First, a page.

The point being that 'NOP' as an istruction has a specific binary value.So NOP NOP specifies both bytes uniquely. And NOP NOP NOP specifies all 3 bytes. But for BRN, the first byte has a specific value (to make it a BRN) but the second byte can be anything. And for a LBRN the second and third bytes can be anything.

That's what makes the trick I mentioned work. You have an LBRN with the following bytes (which would be the displacement if the long branch ever happened) the right pair of bytes for an LDA (immediate) instruction and its operand. If you execute them starting with the 'LBRN' byte then they are ignored (the processor takes them as a displacement for a branch which never occurs). But if you jump to the byte after the LBRN (that is to the first byte of the 'displacement') then of course they are used as an LDA instruction.

julie_m 29th May 2019 6:10 am

Re: Fun with 6502 Assembler
 
On the 6502, there isn't a "Branch Never" instruction (on the early ARM processors, by contrast, every instruction is conditional!), but you can do something like this:
Code:


        .entry1
A9 00    LDA #0
CC      EQUB &CC
        .entry2
A9 FF    LDA #255
        \ rest of stuff
60      RTS

Now if we jump to entry1, once we have placed 0 in the accumulator, the next byte EQUB CC followed by LDA #255 actually looks like CPY &FFA9, which will not affect the accumulator; so after 4 cycles, we carry on with A=0. But if we jumped to entry2, we see just the LDA #255 instruction.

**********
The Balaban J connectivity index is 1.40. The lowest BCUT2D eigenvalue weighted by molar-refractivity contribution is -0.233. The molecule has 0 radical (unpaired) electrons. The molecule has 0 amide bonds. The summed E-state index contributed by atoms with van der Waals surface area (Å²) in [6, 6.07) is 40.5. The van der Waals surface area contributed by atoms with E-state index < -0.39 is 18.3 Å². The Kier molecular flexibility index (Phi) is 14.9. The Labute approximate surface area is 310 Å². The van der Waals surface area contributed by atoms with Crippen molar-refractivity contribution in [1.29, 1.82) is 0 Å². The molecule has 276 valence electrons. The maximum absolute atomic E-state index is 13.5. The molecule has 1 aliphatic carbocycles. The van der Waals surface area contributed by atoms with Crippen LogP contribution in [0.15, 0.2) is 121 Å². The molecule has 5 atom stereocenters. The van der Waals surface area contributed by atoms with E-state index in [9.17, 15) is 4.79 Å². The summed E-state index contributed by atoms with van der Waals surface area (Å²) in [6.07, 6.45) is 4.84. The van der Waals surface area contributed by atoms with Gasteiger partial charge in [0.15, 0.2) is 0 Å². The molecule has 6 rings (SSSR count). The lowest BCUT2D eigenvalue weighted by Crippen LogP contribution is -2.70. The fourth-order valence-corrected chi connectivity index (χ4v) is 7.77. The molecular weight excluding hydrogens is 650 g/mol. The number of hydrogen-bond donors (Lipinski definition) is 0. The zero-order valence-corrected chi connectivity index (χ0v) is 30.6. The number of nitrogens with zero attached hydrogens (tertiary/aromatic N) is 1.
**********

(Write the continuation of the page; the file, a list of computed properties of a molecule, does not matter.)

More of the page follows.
This is only one byte shorter than a branch around the "unwanted" instruction, so probably only needed in extreme circumstances.

NealCrook 31st May 2019 9:39 pm

Re: Fun with 6502 Assembler
 
Hi Tony,

>> The 6809 had 'long branch' instructions which were 3 bytes long

The long branch instructions are an 0x10 prefix on the branch instructions: so branch is 1 byte op + 1 byte operand (2 bytes total) and the long branch is 2 bytes op + 2 bytes operand (4 bytes total).

There is a common idiom in the 6809 NitrOS-9 code of using $8C to achieve exactly the effect that you describe, though:

Code:

              ldb  #E$MNF      get error code (module not found)
              fcb  $8C          skip 2 bytes

L070B    ldb  #E$BNam      get error code

8c is "CMPX" so it uses the next 2 bytes as an address, and sets the flags appropriately. It saves 1 byte compared with a bra, at a cost of messing with the flags and doing a "random" memory read.

I had always regarded that as quite a nice trick but describing it now, I think about the 6809's memory-mapped I/O and how you could write code that might end up reading at an address that has read side-effects (eg, a UART) and I shudder...